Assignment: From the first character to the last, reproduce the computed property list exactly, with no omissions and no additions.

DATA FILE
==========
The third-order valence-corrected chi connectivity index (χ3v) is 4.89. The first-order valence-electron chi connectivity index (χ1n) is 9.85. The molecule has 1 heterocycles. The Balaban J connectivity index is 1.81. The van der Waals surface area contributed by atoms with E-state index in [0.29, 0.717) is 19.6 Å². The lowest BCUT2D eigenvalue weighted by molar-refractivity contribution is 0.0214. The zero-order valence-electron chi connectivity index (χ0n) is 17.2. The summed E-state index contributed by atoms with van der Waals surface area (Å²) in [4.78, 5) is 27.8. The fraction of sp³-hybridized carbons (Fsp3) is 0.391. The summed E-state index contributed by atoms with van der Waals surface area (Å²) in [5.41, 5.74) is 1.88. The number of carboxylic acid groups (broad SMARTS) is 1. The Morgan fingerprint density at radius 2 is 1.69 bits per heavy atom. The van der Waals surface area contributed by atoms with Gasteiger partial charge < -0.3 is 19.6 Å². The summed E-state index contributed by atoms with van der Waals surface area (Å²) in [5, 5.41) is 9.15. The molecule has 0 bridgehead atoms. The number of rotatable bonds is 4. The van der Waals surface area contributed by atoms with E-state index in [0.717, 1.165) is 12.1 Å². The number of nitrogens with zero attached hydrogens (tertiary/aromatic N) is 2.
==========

The third-order valence-corrected chi connectivity index (χ3v) is 4.89. The first-order valence-electron chi connectivity index (χ1n) is 9.85. The molecule has 1 heterocycles. The Balaban J connectivity index is 1.81. The van der Waals surface area contributed by atoms with E-state index in [0.29, 0.717) is 19.6 Å². The lowest BCUT2D eigenvalue weighted by molar-refractivity contribution is 0.0214. The zero-order valence-electron chi connectivity index (χ0n) is 17.2. The summed E-state index contributed by atoms with van der Waals surface area (Å²) in [4.78, 5) is 27.8. The fraction of sp³-hybridized carbons (Fsp3) is 0.391. The summed E-state index contributed by atoms with van der Waals surface area (Å²) in [5.41, 5.74) is 1.88. The number of carboxylic acid groups (broad SMARTS) is 1. The Morgan fingerprint density at radius 2 is 1.69 bits per heavy atom. The van der Waals surface area contributed by atoms with Gasteiger partial charge < -0.3 is 19.6 Å². The summed E-state index contributed by atoms with van der Waals surface area (Å²) in [5, 5.41) is 9.15. The molecule has 0 bridgehead atoms. The number of rotatable bonds is 4. The van der Waals surface area contributed by atoms with E-state index in [0.717, 1.165) is 12.1 Å². The number of nitrogens with zero attached hydrogens (tertiary/aromatic N) is 2.